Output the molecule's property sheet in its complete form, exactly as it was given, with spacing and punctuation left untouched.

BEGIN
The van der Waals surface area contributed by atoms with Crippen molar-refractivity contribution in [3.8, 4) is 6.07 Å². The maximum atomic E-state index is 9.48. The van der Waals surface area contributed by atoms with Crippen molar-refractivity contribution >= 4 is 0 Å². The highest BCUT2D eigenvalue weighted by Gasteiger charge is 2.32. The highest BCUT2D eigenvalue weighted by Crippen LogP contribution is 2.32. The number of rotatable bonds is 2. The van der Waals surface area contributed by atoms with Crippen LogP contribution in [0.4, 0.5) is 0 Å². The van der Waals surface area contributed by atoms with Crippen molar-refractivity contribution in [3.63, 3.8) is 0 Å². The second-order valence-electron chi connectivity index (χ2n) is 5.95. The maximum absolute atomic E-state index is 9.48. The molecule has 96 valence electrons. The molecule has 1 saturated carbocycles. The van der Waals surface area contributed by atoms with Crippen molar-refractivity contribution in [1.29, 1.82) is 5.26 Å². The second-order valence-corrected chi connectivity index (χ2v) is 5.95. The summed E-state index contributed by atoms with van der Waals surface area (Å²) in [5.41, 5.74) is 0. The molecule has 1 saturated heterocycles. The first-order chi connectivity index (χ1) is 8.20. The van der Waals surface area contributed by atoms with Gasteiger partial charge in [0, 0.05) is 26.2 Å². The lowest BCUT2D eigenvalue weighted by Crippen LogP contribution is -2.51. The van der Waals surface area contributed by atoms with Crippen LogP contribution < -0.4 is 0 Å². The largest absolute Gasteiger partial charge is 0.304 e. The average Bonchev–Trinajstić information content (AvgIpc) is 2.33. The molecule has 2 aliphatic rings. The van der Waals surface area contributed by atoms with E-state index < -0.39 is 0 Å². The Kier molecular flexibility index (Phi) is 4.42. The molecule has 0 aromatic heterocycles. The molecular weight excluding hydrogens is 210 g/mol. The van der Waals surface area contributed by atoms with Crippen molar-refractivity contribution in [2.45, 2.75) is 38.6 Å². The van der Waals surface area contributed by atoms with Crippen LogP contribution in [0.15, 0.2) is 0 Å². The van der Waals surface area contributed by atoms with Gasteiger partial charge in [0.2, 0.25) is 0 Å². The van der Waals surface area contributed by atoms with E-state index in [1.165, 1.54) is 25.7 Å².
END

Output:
The van der Waals surface area contributed by atoms with Crippen molar-refractivity contribution in [3.8, 4) is 6.07 Å². The maximum atomic E-state index is 9.48. The van der Waals surface area contributed by atoms with Crippen molar-refractivity contribution >= 4 is 0 Å². The highest BCUT2D eigenvalue weighted by Gasteiger charge is 2.32. The highest BCUT2D eigenvalue weighted by Crippen LogP contribution is 2.32. The number of rotatable bonds is 2. The van der Waals surface area contributed by atoms with Crippen LogP contribution in [0.4, 0.5) is 0 Å². The van der Waals surface area contributed by atoms with Crippen molar-refractivity contribution in [3.63, 3.8) is 0 Å². The second-order valence-electron chi connectivity index (χ2n) is 5.95. The maximum absolute atomic E-state index is 9.48. The molecule has 96 valence electrons. The molecule has 1 saturated carbocycles. The van der Waals surface area contributed by atoms with Crippen molar-refractivity contribution in [1.29, 1.82) is 5.26 Å². The second-order valence-corrected chi connectivity index (χ2v) is 5.95. The summed E-state index contributed by atoms with van der Waals surface area (Å²) in [5.41, 5.74) is 0. The molecule has 1 saturated heterocycles. The first-order chi connectivity index (χ1) is 8.20. The van der Waals surface area contributed by atoms with Gasteiger partial charge in [0, 0.05) is 26.2 Å². The lowest BCUT2D eigenvalue weighted by Crippen LogP contribution is -2.51. The van der Waals surface area contributed by atoms with Crippen LogP contribution < -0.4 is 0 Å². The largest absolute Gasteiger partial charge is 0.304 e. The average Bonchev–Trinajstić information content (AvgIpc) is 2.33. The molecule has 2 aliphatic rings. The van der Waals surface area contributed by atoms with E-state index < -0.39 is 0 Å². The Kier molecular flexibility index (Phi) is 4.42. The molecule has 0 aromatic heterocycles. The molecular weight excluding hydrogens is 210 g/mol. The van der Waals surface area contributed by atoms with Crippen molar-refractivity contribution in [2.45, 2.75) is 38.6 Å². The van der Waals surface area contributed by atoms with Crippen LogP contribution in [0.15, 0.2) is 0 Å². The van der Waals surface area contributed by atoms with Gasteiger partial charge in [0.2, 0.25) is 0 Å². The van der Waals surface area contributed by atoms with E-state index in [1.165, 1.54) is 25.7 Å².